The UN Oil-for-Food Program: Who Is Guilty?

The Management of the United Nations Oil-for-Food Programme (five volumes)

a report by the Independent Inquiry Committee into the United Nations Oil-for-Food Programme
Paul A. Volcker (Chairman), Richard J. Goldstone (Member), and Mark Pieth (Member).
2,160 pp., available at

Manipulation of the Oil-for-Food Programme by the Iraqi Regime (one volume)

a report by the Independent Inquiry Committee into the United Nations Oil-for-Food Programme
Paul A. Volcker (Chairman), Richard J. Goldstone (Member), and Mark Pieth (Member).
2,160 pp., available at

Paul Volcker
Paul Volcker; drawing by David Levine

The shadow of potential disasters, some global in scope, mostly man-made in origin, hangs heavy over the fifth year of the new millennium. There is a widespread feeling that our planet is out of sorts—maybe out of control—and that there is little sign of the leadership or strategy that might get it going in the right direction again. The desire for wholehearted international action that could at least slow down a universal catastrophe like global warming is lacking. Expediency rules the policies of most of the governments mainly responsible, although it is encouraging that several governments, the governors of at least ten states in the United States, and a number of major corporations are beginning to take steps to curb carbon emissions on their own. Nonetheless, it seems still to be widely accepted that the short-term interests of the economy and the industrial sector outweigh the need to avert a global disaster that will, in time, blight the lives of billions of people, and animals as well.

Thomas L. Friedman wrote in a recent article about the political situation in the United States:

It is the yawning gap between the huge problems our country faces today…and the tiny, fragile mandate that our democracy seems able to generate to address these problems that is really worrying.1

Reading the final declaration of the September 2005 summit meeting at the United Nations, which brought 155 heads of state and government to New York, one might reach a similar conclusion about the world in general. International politics, as reflected in the United Nations, in spite of the efforts of Secretary-General Kofi Annan, now largely concern compromise and half-measures. The North–South difference has succeeded the forty-year East–West deadlock as a brake on international policy and action.2 National self-interest and short-term thinking seem, for the time being at least, to have overcome practical idealism and an urgent sense of common purpose.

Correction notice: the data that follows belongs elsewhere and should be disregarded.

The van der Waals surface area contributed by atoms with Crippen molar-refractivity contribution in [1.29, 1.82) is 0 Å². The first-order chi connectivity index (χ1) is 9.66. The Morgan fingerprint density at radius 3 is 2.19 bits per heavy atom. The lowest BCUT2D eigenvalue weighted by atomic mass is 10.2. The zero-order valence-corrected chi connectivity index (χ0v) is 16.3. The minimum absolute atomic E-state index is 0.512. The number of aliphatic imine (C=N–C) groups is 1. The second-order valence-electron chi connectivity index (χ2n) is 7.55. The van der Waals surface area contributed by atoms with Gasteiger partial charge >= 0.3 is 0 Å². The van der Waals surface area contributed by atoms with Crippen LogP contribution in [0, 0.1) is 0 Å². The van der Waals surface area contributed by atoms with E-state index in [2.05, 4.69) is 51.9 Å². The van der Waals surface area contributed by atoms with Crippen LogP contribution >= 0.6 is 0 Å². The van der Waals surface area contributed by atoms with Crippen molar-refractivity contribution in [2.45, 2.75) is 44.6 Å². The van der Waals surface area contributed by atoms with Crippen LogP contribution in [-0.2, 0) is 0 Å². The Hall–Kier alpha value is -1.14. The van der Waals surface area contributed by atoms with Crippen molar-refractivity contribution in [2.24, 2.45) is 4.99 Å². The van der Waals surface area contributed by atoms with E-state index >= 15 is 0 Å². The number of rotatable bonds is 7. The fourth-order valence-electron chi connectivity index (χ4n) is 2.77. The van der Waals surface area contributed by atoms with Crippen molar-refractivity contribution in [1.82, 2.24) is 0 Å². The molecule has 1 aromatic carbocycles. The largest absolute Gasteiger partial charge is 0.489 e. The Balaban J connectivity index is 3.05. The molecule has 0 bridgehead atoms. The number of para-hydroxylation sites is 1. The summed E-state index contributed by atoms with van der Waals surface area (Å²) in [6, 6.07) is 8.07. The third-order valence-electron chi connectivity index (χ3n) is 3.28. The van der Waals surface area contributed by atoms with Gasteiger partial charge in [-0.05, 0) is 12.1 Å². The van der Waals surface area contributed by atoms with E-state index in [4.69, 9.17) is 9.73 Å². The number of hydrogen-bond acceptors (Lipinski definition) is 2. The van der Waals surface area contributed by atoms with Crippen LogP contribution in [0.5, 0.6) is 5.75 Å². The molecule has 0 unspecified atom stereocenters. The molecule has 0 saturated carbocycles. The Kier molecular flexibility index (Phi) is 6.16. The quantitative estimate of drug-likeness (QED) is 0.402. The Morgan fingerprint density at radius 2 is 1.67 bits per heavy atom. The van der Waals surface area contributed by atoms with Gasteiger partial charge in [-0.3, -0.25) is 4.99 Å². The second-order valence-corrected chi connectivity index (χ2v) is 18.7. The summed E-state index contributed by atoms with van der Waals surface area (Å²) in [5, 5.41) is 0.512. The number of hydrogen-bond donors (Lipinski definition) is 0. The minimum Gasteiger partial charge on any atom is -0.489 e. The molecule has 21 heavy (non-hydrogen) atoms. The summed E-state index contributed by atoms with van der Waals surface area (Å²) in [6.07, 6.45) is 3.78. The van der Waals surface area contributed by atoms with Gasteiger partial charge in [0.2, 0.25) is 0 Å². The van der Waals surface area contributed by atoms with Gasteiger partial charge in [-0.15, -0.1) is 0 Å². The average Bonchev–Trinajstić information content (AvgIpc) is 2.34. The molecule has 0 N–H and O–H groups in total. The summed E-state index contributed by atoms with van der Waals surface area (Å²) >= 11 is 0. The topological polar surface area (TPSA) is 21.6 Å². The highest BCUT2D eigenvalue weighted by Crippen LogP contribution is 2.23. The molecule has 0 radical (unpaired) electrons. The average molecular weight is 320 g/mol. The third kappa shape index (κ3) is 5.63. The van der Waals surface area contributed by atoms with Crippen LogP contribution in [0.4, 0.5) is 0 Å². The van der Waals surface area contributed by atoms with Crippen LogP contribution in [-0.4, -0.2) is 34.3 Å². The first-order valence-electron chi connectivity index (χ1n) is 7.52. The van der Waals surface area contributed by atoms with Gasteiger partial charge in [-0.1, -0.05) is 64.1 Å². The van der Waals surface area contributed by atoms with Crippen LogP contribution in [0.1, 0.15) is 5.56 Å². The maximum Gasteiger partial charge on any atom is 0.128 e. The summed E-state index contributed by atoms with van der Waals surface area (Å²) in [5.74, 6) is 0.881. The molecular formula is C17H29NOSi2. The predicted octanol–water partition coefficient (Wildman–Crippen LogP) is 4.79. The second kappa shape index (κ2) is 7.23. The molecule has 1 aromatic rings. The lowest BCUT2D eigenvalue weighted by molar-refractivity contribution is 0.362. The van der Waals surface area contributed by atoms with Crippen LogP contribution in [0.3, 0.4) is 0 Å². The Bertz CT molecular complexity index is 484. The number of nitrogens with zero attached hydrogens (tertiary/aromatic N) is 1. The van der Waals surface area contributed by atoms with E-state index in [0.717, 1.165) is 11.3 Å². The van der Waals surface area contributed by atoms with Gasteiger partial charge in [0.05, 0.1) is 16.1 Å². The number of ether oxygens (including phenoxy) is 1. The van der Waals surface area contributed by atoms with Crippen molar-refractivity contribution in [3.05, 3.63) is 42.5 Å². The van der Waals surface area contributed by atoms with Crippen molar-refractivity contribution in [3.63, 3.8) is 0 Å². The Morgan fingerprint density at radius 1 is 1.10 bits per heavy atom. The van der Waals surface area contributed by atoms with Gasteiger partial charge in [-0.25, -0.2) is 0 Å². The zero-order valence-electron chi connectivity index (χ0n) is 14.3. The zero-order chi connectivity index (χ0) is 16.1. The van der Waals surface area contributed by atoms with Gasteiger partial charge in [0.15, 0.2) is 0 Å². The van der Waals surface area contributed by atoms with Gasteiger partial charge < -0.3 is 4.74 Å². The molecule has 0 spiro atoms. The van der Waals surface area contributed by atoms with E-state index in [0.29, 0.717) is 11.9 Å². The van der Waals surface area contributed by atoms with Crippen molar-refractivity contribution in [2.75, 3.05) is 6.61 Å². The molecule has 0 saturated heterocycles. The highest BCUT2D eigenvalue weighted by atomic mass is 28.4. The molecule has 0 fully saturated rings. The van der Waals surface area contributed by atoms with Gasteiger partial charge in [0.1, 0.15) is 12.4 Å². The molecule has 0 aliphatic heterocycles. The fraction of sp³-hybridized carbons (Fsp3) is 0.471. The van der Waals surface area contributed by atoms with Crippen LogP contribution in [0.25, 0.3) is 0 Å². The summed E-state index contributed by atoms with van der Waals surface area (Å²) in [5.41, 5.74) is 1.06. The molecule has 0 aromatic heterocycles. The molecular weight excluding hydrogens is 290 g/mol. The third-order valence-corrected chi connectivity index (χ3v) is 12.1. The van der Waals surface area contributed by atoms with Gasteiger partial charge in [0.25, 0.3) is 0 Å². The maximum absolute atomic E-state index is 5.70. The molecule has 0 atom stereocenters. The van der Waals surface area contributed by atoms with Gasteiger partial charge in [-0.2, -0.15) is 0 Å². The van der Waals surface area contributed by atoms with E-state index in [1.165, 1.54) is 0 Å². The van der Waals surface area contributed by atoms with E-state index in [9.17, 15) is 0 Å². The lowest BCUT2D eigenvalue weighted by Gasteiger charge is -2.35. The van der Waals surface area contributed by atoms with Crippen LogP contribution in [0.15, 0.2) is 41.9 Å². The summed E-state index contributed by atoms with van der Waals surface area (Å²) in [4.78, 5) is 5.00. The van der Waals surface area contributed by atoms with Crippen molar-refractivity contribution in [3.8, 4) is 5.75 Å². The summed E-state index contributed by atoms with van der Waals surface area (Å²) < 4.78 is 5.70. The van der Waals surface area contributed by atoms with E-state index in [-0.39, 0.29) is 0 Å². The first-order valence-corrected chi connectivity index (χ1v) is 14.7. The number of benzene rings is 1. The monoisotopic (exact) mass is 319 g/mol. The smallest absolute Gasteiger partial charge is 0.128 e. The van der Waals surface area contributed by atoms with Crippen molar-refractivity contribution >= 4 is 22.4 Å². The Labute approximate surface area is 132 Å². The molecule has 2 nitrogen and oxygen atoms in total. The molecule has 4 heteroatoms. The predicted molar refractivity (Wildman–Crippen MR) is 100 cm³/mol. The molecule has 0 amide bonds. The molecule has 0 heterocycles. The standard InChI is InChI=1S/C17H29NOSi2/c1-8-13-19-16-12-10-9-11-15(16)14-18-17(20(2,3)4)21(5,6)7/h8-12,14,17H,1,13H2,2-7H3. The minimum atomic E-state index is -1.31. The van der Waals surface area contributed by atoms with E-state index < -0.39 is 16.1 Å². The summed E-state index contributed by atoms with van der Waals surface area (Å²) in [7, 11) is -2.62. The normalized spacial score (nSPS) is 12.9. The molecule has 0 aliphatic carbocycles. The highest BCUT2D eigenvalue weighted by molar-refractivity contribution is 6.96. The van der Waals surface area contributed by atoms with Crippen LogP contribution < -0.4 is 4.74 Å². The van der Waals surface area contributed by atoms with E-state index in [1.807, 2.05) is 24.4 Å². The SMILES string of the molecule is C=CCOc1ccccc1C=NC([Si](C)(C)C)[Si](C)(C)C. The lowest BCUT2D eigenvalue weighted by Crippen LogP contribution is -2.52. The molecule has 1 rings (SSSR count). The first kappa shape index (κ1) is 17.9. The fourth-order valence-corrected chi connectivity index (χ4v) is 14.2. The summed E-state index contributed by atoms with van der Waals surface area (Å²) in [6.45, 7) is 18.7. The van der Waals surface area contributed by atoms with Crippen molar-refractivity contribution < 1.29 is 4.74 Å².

It is hardly surprising that the United Nations,3 originally the embodiment of practical idealism on an international scale, is not thriving in such an atmosphere. In June 1945, when the representatives of fifty states signed the Charter at San Francisco, the idea of a new world inspired a sense of optimism and a spirit of enthusiasm. It was to be a world where the ideals and principles of the Charter would be paramount. The victorious wartime alliance was widely and confidently expected to live on indefinitely as the backbone of the future peace. With the possible exception of a very few American, British, and Soviet officials, the delegates at San Francisco had never heard of nuclear weapons. Nor had they heard of the balance of terror, the cold war, interdependence, environmental degradation, the population explosion, the information revolution, globalization, global terrorism, global warming, global poverty, global epidemics, nuclear proliferation, the threat of failed states, and other phenomena that are now part…

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